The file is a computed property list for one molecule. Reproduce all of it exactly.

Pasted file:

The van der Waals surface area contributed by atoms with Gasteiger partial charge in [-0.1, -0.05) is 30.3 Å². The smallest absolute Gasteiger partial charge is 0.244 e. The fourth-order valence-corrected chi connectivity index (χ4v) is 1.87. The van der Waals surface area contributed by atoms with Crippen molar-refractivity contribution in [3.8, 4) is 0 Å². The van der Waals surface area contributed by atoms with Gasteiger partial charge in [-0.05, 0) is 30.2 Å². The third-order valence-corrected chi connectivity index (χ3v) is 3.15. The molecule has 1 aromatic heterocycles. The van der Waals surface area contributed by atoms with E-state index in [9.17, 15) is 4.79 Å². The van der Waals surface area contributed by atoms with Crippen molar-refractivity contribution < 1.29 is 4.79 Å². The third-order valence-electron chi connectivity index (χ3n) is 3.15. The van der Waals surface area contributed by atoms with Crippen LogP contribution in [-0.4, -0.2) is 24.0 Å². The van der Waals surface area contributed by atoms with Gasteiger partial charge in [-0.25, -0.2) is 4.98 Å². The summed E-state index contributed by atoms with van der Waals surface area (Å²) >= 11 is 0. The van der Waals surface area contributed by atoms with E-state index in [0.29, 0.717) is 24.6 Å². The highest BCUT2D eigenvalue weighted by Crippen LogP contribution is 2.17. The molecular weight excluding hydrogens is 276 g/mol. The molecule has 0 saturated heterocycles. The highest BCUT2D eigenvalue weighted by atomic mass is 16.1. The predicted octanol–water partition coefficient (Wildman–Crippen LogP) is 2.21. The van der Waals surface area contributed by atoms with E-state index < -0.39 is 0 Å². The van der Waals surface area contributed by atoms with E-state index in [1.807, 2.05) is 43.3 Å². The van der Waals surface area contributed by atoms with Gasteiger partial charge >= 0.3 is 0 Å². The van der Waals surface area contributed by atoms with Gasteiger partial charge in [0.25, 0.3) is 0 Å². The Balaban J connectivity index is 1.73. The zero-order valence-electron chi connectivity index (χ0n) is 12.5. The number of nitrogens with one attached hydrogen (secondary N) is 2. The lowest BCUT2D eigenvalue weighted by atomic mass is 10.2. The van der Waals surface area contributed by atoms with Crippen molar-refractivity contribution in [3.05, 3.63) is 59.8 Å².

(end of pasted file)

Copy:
The van der Waals surface area contributed by atoms with Gasteiger partial charge in [-0.1, -0.05) is 30.3 Å². The smallest absolute Gasteiger partial charge is 0.244 e. The fourth-order valence-corrected chi connectivity index (χ4v) is 1.87. The van der Waals surface area contributed by atoms with Crippen molar-refractivity contribution in [3.8, 4) is 0 Å². The van der Waals surface area contributed by atoms with Gasteiger partial charge in [-0.05, 0) is 30.2 Å². The third-order valence-corrected chi connectivity index (χ3v) is 3.15. The molecule has 1 aromatic heterocycles. The van der Waals surface area contributed by atoms with E-state index in [9.17, 15) is 4.79 Å². The van der Waals surface area contributed by atoms with Crippen molar-refractivity contribution < 1.29 is 4.79 Å². The third-order valence-electron chi connectivity index (χ3n) is 3.15. The van der Waals surface area contributed by atoms with Crippen LogP contribution in [-0.4, -0.2) is 24.0 Å². The van der Waals surface area contributed by atoms with Gasteiger partial charge in [-0.25, -0.2) is 4.98 Å². The summed E-state index contributed by atoms with van der Waals surface area (Å²) >= 11 is 0. The van der Waals surface area contributed by atoms with E-state index in [0.29, 0.717) is 24.6 Å². The highest BCUT2D eigenvalue weighted by Crippen LogP contribution is 2.17. The molecular weight excluding hydrogens is 276 g/mol. The molecule has 0 saturated heterocycles. The highest BCUT2D eigenvalue weighted by atomic mass is 16.1. The predicted octanol–water partition coefficient (Wildman–Crippen LogP) is 2.21. The van der Waals surface area contributed by atoms with E-state index < -0.39 is 0 Å². The van der Waals surface area contributed by atoms with E-state index in [1.807, 2.05) is 43.3 Å². The van der Waals surface area contributed by atoms with Gasteiger partial charge >= 0.3 is 0 Å². The van der Waals surface area contributed by atoms with Gasteiger partial charge in [0.25, 0.3) is 0 Å². The Balaban J connectivity index is 1.73. The zero-order valence-electron chi connectivity index (χ0n) is 12.5. The number of nitrogens with one attached hydrogen (secondary N) is 2. The lowest BCUT2D eigenvalue weighted by atomic mass is 10.2. The van der Waals surface area contributed by atoms with Crippen molar-refractivity contribution in [3.05, 3.63) is 59.8 Å².